The Arkansas Repertory Theatre production of Matthew Lopez’s The Whipping Man is a riveting production which features three men grappling with issues of faith, family, and fidelity over three days at the close of the Civil War. Set in the remains of a once-grand townhouse in Richmond (masterfully designed by Mike Nichols), it tells the story of Caleb, the scion of the edifice’s owner, and two of the now-former house slaves, Simon and John.
As Simon, the moral compass of the trio, Michael A. Sheppherd portrays a complex man wrestling with the changing times while holding on to a vision of a bright future. His approach to the role is to emphasize Simon’s pragmatism. He can easily shift from stern (when making hard decisions) to tender (when discussing his wife and daughter). Sheppherd projects an inner strength which never allows the character to slip into the “noble, long-suffering slave” stereotype. As do the other two actors, he finds the quiet, honest humor in the script while not disrupting the story.
Damian Thompson likewise avoids having John wear the “shiftless, devious” label. He joyfully struts like a peacock in his increasingly finer clothing (a deft creation of costume designer Yslan Hicks) and brags of his latest acquisitions (which progressively litter the stage courtesy of props designer Lynda J. Kwallek). But like the other two characters, he is seeking to better himself in these uncertain times. Thompson’s eyes and smile flash the brilliance of the character, who obviously has intelligence since he taught himself to read.
Ryan Barry’s Caleb spends much of the time onstage sitting in one place due to an injury. Through his sometimes pained voice, shifts in posture and gestures, he never seems static. His descriptions of the horrors of war are gripping. When paired with his soft tone of voice and romantic longing for the girl he left behind at home, he serves as a reminder that not all went into war with gusto.
Throughout the play, it becomes apparent that all is not what it seems with any of the three. What the secrets are, and who knows what about whom, is just part of the evening. While the mysteries are plot points, they are not the whole point of the story. The faith and shared experiences bind these three together far more than they would care to admit. Sheppherd, Thompson and Barry share a great chemistry which serves the production well.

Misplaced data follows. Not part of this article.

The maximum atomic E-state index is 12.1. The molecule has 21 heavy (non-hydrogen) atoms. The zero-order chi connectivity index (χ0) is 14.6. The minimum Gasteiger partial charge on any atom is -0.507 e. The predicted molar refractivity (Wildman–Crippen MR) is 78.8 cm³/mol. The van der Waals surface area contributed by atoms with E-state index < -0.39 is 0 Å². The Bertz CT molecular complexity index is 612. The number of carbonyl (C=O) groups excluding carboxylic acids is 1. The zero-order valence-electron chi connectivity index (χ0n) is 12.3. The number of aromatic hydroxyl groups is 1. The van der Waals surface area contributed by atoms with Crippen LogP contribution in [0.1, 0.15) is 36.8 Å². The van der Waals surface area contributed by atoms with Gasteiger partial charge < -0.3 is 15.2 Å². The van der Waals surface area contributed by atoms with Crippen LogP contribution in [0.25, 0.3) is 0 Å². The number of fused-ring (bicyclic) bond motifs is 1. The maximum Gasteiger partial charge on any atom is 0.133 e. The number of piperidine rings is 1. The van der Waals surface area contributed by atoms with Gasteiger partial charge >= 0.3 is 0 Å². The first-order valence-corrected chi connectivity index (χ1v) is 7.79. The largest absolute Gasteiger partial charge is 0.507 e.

Director Gilbert McCauley obviously trusts his actors and the script. He lets the action unfold at a languid, but not sluggish pace. In his hands, the silences and stillness of the actors can sometimes be more powerful than words and movement. There are moments in the script which could easily shift into melodrama, but McCauley does not allow that.
This same approach is shared with the strong and subtle lighting design of Dan Kimble. He achieves a rare balance of having the stage dim and well-lit at the same time. The mood of the play is also ably served by Allan Branson’s sound design.
The Whipping Man offers no easy answers or pat endings. While none of the characters are without flaws (who is?), they each have redeeming qualities. At the end of the play, one is left wondering what will happen to them. Realizing that the Reconstruction era in the South was hardly pleasant for anyone regardless of race, the audience knows that the future will probably not be too satisfying for any of the three.
Toward the end of the play, the trio share a Seder. In addition to the obvious connections (Abraham Lincoln and Abraham from the Bible, the end of slavery in both eras), it is also about sharing faith and sharing experiences. It is, for a brief respite, a moment of pure peace.
The Arkansas Rep production of Lopez’s play serves as a helpful reminder that in the midst of chaos, harmony can be achieved, if only for a moment.